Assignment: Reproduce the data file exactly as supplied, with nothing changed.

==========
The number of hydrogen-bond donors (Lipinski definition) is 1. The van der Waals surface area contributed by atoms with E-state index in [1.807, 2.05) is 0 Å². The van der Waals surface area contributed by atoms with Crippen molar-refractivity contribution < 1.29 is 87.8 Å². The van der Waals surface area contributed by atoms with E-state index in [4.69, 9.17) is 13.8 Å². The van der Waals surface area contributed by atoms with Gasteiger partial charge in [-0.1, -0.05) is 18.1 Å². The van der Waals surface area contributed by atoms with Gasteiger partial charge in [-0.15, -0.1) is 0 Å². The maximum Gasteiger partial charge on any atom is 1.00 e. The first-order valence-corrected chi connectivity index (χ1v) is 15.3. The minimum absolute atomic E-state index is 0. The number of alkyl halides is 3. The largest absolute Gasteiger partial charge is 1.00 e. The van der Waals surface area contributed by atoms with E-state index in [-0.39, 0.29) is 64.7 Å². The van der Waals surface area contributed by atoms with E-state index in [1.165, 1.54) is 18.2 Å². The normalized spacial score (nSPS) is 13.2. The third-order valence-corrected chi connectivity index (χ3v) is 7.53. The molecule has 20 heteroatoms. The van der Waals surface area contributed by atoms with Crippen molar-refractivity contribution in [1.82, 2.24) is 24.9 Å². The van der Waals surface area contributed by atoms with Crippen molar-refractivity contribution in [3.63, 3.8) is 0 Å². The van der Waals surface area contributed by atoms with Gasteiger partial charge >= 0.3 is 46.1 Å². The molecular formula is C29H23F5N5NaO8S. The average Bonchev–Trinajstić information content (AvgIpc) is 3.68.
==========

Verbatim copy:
The number of hydrogen-bond donors (Lipinski definition) is 1. The van der Waals surface area contributed by atoms with E-state index in [1.807, 2.05) is 0 Å². The van der Waals surface area contributed by atoms with Crippen molar-refractivity contribution < 1.29 is 87.8 Å². The van der Waals surface area contributed by atoms with E-state index in [4.69, 9.17) is 13.8 Å². The van der Waals surface area contributed by atoms with Gasteiger partial charge in [-0.1, -0.05) is 18.1 Å². The van der Waals surface area contributed by atoms with Gasteiger partial charge in [-0.15, -0.1) is 0 Å². The maximum Gasteiger partial charge on any atom is 1.00 e. The first-order valence-corrected chi connectivity index (χ1v) is 15.3. The minimum absolute atomic E-state index is 0. The number of alkyl halides is 3. The largest absolute Gasteiger partial charge is 1.00 e. The van der Waals surface area contributed by atoms with E-state index in [-0.39, 0.29) is 64.7 Å². The van der Waals surface area contributed by atoms with E-state index in [1.165, 1.54) is 18.2 Å². The normalized spacial score (nSPS) is 13.2. The third-order valence-corrected chi connectivity index (χ3v) is 7.53. The molecule has 20 heteroatoms. The van der Waals surface area contributed by atoms with Crippen molar-refractivity contribution in [1.82, 2.24) is 24.9 Å². The van der Waals surface area contributed by atoms with Crippen molar-refractivity contribution in [3.63, 3.8) is 0 Å². The van der Waals surface area contributed by atoms with Gasteiger partial charge >= 0.3 is 46.1 Å². The molecular formula is C29H23F5N5NaO8S. The average Bonchev–Trinajstić information content (AvgIpc) is 3.68.